Basic Aspects of Seismic Design

Basic Aspects of Seismic Design

The mass of the building being designed controls seismic design in addition to the building stiffness, because earthquake induces inertia forces that are proportional to the building mass. Designing buildings to behave elastically during earthquakes without damage may render the project economically unviable. As a consequence, it may be necessary for the structure to undergo damage and thereby dissipate the energy input to it during the earthquake. Therefore, the traditional earthquake-resistant design philosophy requires that normal buildings should be able to resist:

(a) Minor (and frequent) shaking with no damage to structural and non-structural elements;

(b) Moderate shaking with minor damage to structural elements, and some damage to non-structural elements; and

(c) Severe (and infrequent) shaking with damage to structural elements, but with NO collapse (to save life and property inside/adjoining the building).

Therefore, buildings are designed only for a fraction (~8-14%) of the force that they would experience, if they were designed to remain elastic during the expected strong ground shaking , and thereby permitting damage. But, sufficient initial stiffness is required to be ensured to avoid structural damage under minor shaking. Thus, seismic design balances reduced cost and acceptable damage, to make the project viable. This careful balance is arrived based on extensive research and detailed post-earthquake damage assessment studies. A wealth of this information is translated into precise seismic design provisions. In contrast, structural damage is not acceptable under design wind forces. For this reason, design against earthquake effects is called as earthquake-resistant design and not earthquake-proof design.

Earthquake-Resistant Design Philosophy for buildings: (a) Minor (Frequent) Shaking – No/Hardly any damage, (b) Moderate Shaking – Minor structural damage, and some non-structural damage, and (c) Severe (Infrequent) Shaking – Structural damage, but NO collapse

Basic strategy of earthquake design: Calculate maximum elastic forces and reduce by a

factor to obtain design forces.

Earthquake-Resistant and NOT Earthquake-Proof: Damage is expected during an earthquake in normal constructions (a) undamaged building, and (b) damaged building.

The design for only a fraction of the elastic level of seismic forces is possible, only if the building can stably withstand large displacement demand through structural damage without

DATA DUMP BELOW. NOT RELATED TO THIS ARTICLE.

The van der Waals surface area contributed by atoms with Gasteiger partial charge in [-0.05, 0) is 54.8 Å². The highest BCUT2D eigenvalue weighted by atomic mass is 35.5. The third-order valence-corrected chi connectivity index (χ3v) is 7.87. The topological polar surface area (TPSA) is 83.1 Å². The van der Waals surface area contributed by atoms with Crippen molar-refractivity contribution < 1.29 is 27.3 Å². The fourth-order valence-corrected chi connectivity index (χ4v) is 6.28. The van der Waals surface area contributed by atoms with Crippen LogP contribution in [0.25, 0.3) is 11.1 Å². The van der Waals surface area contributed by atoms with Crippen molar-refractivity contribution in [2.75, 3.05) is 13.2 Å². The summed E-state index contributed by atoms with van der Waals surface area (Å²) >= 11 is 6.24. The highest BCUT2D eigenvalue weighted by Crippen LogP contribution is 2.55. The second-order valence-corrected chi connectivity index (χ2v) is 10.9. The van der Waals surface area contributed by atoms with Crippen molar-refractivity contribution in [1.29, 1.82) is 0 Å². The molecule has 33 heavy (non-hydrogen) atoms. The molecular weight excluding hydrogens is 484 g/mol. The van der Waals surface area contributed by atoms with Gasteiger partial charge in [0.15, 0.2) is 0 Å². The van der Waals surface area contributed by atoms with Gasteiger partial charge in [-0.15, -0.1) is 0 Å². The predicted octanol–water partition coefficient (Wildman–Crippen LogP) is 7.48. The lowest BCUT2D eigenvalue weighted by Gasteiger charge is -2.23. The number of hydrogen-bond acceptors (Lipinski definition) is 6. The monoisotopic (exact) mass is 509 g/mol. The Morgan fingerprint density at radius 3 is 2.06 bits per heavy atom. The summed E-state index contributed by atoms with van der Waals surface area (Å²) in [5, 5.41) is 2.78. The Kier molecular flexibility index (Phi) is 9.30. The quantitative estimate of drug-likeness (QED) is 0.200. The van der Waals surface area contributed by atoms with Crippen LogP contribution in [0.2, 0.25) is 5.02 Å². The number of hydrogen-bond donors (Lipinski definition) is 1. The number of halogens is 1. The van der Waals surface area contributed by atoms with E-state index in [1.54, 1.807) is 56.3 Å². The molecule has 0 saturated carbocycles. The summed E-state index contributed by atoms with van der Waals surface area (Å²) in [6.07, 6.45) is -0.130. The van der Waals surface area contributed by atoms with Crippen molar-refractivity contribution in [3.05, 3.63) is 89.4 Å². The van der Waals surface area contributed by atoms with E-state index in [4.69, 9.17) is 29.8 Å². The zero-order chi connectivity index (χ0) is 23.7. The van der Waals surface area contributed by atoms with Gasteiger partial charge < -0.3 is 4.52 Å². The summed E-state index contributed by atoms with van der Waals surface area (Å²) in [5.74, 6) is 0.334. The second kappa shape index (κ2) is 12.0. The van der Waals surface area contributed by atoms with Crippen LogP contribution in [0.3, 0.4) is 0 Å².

collapse and undue loss of strength. This property is called ductility. It is relatively simple to design structures to possess certain lateral strength and initial stiffness by appropriately proportioning the size and material of the members. But, achieving sufficient ductility is more involved and requires extensive laboratory tests on full-scale specimen to identify preferable methods of detailing.

 

In summary, the loading imposed by earthquake shaking under the building is of displacement-type and that by wind and all other hazards is of force-type. Earthquake shaking requires buildings to be capable of resisting certain relative displacement within it due to the imposed displacement at its base, while wind and other hazards require buildings to resist certain level of force applied on it.While it is possible to estimate with precision the maximum force that can be imposed on a building, the maximum displacement imposed under the building is not as precisely known. For the same maximum displacement to be sustained by a building, wind design requires only elastic behaviour in the entire range of displacement, but in earthquake design there are two options, namely design the building to remain elastic or to undergo inelastic behaviour. The latter option is adopted in normal buildings, and the former in special buildings, like critical buildings of nuclear power plants.

Ductility: Buildings are designed and detailed to develop favorable failure mechanisms that possess specified lateral strength, reasonable stiffness and, above all, good post-yield deformability.

Displacement Loading versus Force Loading: Earthquake shaking imposes displacement loading on the building, while all other hazards impose force loading on it

 

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